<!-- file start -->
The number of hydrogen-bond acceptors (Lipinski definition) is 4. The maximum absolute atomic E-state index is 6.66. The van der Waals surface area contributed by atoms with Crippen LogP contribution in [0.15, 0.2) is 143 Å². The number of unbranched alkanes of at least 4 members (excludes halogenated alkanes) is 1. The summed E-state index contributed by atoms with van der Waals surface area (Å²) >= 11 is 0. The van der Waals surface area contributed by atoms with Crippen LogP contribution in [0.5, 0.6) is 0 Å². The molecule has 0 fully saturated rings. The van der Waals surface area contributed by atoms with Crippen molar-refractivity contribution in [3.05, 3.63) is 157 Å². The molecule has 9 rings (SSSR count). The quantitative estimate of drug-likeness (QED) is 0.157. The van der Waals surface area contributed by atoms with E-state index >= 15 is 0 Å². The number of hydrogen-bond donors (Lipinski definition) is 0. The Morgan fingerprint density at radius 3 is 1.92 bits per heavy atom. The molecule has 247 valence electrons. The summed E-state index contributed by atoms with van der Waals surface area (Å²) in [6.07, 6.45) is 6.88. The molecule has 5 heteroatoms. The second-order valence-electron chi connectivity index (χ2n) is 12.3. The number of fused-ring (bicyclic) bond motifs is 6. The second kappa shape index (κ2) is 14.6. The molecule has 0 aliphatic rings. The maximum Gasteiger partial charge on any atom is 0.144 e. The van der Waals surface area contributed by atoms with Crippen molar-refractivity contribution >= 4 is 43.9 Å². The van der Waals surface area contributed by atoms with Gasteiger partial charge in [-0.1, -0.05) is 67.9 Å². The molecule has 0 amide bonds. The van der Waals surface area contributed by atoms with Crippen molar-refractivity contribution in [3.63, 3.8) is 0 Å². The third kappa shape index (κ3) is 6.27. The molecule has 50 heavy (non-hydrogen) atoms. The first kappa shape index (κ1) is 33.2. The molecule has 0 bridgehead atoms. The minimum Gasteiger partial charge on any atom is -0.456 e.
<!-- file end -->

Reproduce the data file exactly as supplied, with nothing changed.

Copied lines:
The number of hydrogen-bond acceptors (Lipinski definition) is 4. The maximum absolute atomic E-state index is 6.66. The van der Waals surface area contributed by atoms with Crippen LogP contribution in [0.15, 0.2) is 143 Å². The number of unbranched alkanes of at least 4 members (excludes halogenated alkanes) is 1. The summed E-state index contributed by atoms with van der Waals surface area (Å²) >= 11 is 0. The van der Waals surface area contributed by atoms with Crippen LogP contribution in [0.5, 0.6) is 0 Å². The molecule has 0 fully saturated rings. The van der Waals surface area contributed by atoms with Crippen molar-refractivity contribution in [3.05, 3.63) is 157 Å². The molecule has 9 rings (SSSR count). The quantitative estimate of drug-likeness (QED) is 0.157. The van der Waals surface area contributed by atoms with E-state index >= 15 is 0 Å². The number of hydrogen-bond donors (Lipinski definition) is 0. The Morgan fingerprint density at radius 3 is 1.92 bits per heavy atom. The molecule has 247 valence electrons. The summed E-state index contributed by atoms with van der Waals surface area (Å²) in [6.07, 6.45) is 6.88. The molecule has 5 heteroatoms. The second-order valence-electron chi connectivity index (χ2n) is 12.3. The number of fused-ring (bicyclic) bond motifs is 6. The second kappa shape index (κ2) is 14.6. The molecule has 0 aliphatic rings. The maximum Gasteiger partial charge on any atom is 0.144 e. The van der Waals surface area contributed by atoms with Crippen molar-refractivity contribution >= 4 is 43.9 Å². The van der Waals surface area contributed by atoms with Gasteiger partial charge in [-0.1, -0.05) is 67.9 Å². The molecule has 0 amide bonds. The van der Waals surface area contributed by atoms with Crippen molar-refractivity contribution in [3.63, 3.8) is 0 Å². The third kappa shape index (κ3) is 6.27. The molecule has 50 heavy (non-hydrogen) atoms. The first kappa shape index (κ1) is 33.2. The molecule has 0 bridgehead atoms. The minimum Gasteiger partial charge on any atom is -0.456 e.